Is praotlcally enthroned; and the common
sense thlntf tx do Is to give the lady a
fair trial. ' '
BrooWyn a1jW.; The -new- -agreement
will, after a lapse of nearly half a century,
re-establish arf eeohomle bond that cannot
fall to grow stronger as the years progress
and which no jarty on either aide of the
line, will be In any haste to disrupt unless
It should contemplate political suicide.
Baltimore American. The manner In
which the president has stood for this
measure has not only demonstrated his
courage and his fighting qualities, but It
has added vastly to the already cumulative
evidence that Mr. Taft arrives at his con
clusions by a careful thinking out process
and that he Is thenceforward able to give
a convincing reason for the faith that Is
Springfield (Mass.) Republican: The sen
ate has at last passed the reciprocity bill.
But no one can bring forward a good rea
son why it should not have been done
before March 4, and the country thus saved
the nuisance of the extra session. It is to
be hoped that former Senator Eugene Rale
has benefited by contemplating a tedious
performance which would have been unnec
essary but for his obstinacy. At least no
one else has benefited very largely unless
ii is me ucinocrauc party, which haa
gained strength through Its opportunity to
demonstrate an unsuspected capacity for
good leadership in the house of representa
tives. People Talked About
Victor Herbert, composer. Is generally
supposed to be a German, but be is as
Irish as . a shamrock. He waa born in
Dublin and can dispense blarney muslo
as copiously as Tom Kelly.
After the extra session cornea the annual
conclave of hoboes under the presidency
ol J. Eads How. The Washington data line
will stick to the newspaper map for some
weeka to coma.
It is said of Mrs. E. J I. Harrlrnan's ex
perience as a rich woman that within the
last year she received over 5.000 begging
letters which asked for money aggregating
1110,000,000. This la one of several penalties
of being rich.
There may be other causes for the ex
traordinary fickleness of the weather, but
one la a-plenty. - Chief Weather Clerk
Moore of Washington Is threatened with
a ' congressional ' aearchlng committee,
which provokes Irritation before and after
taking. v .
Tha recommendation of Municipal Expert
Bemls fixing the prices for local gas at 75
aents for tha first year, 74 cents for the
second and third years and SS cents there
after, has been approved by the city coun
cil of Chicago and anaoted Into law. When
time for enforcement cornea the courts
will take a hand la the case, but tha gas
Jets opened thure will pour out a much
ooatDer product ' .
Matters of Interest ea and Baek
of tba Firing lane Gleaned from
the Army and Mavy Register
The War department Is now considering
the question of details to the next class
at the mounted service school at Fort
Riley, the students to report for duty Sep
tember 25. Recommendations for details
to this school have been received from the
commanding officers of all regiments ex
cept tho First, Sixth and Twelfth regi
ments of cavalry, and the Fifth field ar
tillery. A change will be made In the
title of tha Immediate beads of the vari
ous schools at Fort Leavenworth, each of
whom has been known as "assistant com
mandant." Hereafter, there will be a
commandant and assistant commandant at
Fort Leavenworth over all tha schools,
and the Immediate head of each school will
be known as "director." The special course
of Instruction given a selected number of
field officers for ten and one-half weeks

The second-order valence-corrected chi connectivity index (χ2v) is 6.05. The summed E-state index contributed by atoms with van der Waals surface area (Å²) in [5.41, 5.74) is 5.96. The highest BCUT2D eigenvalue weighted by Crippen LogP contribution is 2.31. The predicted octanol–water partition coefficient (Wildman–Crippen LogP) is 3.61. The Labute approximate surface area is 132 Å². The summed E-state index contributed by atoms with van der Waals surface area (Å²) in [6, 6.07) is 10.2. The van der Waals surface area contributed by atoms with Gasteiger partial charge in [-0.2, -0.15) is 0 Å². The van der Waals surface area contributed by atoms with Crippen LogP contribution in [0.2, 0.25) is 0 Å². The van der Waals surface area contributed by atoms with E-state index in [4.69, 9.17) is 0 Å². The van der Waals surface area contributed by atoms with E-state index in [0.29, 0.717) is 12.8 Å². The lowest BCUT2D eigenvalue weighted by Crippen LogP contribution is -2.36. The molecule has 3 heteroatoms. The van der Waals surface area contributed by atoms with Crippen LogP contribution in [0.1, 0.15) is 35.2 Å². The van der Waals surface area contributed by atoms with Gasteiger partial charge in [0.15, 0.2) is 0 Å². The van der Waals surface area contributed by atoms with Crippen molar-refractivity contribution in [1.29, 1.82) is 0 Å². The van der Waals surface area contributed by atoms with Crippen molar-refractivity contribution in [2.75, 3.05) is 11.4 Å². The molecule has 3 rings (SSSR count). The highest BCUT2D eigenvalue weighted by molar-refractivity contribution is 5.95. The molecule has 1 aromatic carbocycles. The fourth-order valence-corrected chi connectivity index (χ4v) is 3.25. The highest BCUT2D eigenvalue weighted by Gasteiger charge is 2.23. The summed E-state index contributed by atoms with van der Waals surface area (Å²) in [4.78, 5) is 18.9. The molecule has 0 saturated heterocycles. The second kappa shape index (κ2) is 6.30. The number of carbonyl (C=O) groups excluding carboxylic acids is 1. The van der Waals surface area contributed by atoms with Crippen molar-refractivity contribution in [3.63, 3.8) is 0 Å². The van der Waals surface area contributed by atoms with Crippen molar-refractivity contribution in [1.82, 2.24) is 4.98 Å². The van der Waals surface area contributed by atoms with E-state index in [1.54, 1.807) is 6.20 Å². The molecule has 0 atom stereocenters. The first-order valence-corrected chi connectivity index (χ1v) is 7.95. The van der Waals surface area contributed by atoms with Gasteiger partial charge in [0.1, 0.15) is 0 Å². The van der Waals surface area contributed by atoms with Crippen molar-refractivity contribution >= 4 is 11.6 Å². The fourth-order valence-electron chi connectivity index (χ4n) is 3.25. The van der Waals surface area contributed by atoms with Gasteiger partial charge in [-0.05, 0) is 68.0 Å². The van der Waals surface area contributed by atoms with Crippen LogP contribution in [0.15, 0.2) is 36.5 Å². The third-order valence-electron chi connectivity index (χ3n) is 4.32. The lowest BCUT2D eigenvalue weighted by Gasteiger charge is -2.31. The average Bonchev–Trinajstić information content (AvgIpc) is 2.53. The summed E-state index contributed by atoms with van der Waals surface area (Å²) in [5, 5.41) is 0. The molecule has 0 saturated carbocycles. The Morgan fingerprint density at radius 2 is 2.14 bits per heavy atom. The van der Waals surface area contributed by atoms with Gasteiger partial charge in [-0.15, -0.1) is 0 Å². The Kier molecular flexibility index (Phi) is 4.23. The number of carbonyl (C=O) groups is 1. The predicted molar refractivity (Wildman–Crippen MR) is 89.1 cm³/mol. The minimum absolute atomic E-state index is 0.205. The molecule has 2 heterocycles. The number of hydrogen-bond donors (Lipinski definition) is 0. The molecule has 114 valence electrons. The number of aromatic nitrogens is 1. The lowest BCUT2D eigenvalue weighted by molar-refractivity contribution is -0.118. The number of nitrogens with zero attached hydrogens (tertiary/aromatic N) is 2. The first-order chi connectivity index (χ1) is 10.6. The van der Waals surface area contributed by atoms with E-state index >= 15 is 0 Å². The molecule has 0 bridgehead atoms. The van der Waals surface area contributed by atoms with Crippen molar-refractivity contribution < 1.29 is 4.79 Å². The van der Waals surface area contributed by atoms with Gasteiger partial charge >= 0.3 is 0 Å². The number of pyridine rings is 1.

at Fort Leavenworth this year was so suc
cessful that a similar class will be sent
there for Instruction between January 1
and April 1 next.
Vacancies for the appointment of quali
fied enlisted men and civilian candidates
to be second lieutenants In the army after
all promotions due up to June SO, 1911,
shall have been made will be available aa
follows: Cavalry, 45; field artillery. 14;
coast artillery corps, 71; Infantry, &4; total,
234. Sixty-nine civilian candidates had been
designated up to July 20, 191L for competi
tive examination with a view to their ap
pointment in the coast artillery corps, and
iOrt such candidates have been designated
with a view to their appointment in the
mobile army. Enlisted men, graduates of
the Naval academy and honor graduates
of Institutions of learning, at which offi
cers of the army are serving, are to be
appointed In advance of the successful
civilian competitors. Thirteen enlisted can
didates have appeared for their final ex
amination, but the result of the examina
tion Is not yet known.
The military authorities are not particu
larly desirous of adding to the spectacular
attribute of military tournaments, held
periodically In various parts of the coun
try, by the assignment of the army to such
affairs. The administration haa hitherto
found it difficult to resist the influences
which are at once exerted in behalf of
these military shows. A favorite form of
request of late has been the participation
of the army In a camp with the national
guard; or, when the president hi to attend
one of these functions, to have the army
liberally represented as an escort to the
chief executive. As a matter of fact, as
army officers well know, there is no ben
efit derived by the army from an assign
ment to these tournaments. The separa
tion of the troops from their regular du
ties and their garrisons Is a positive detri
ment by reason of the Interruption In the
drills and the legitimate military work. If
the War department could have Its way
in the matter there would be very little of
this sort of thing done for the benefit of
the spectators, despite the theory that the
military establishment owe a duty to the
civilian taxpayer to show Itself In a series
of stunts. Since the demand of the army
for the mobilisation In Texas It has been
possible to refuse to comply with some of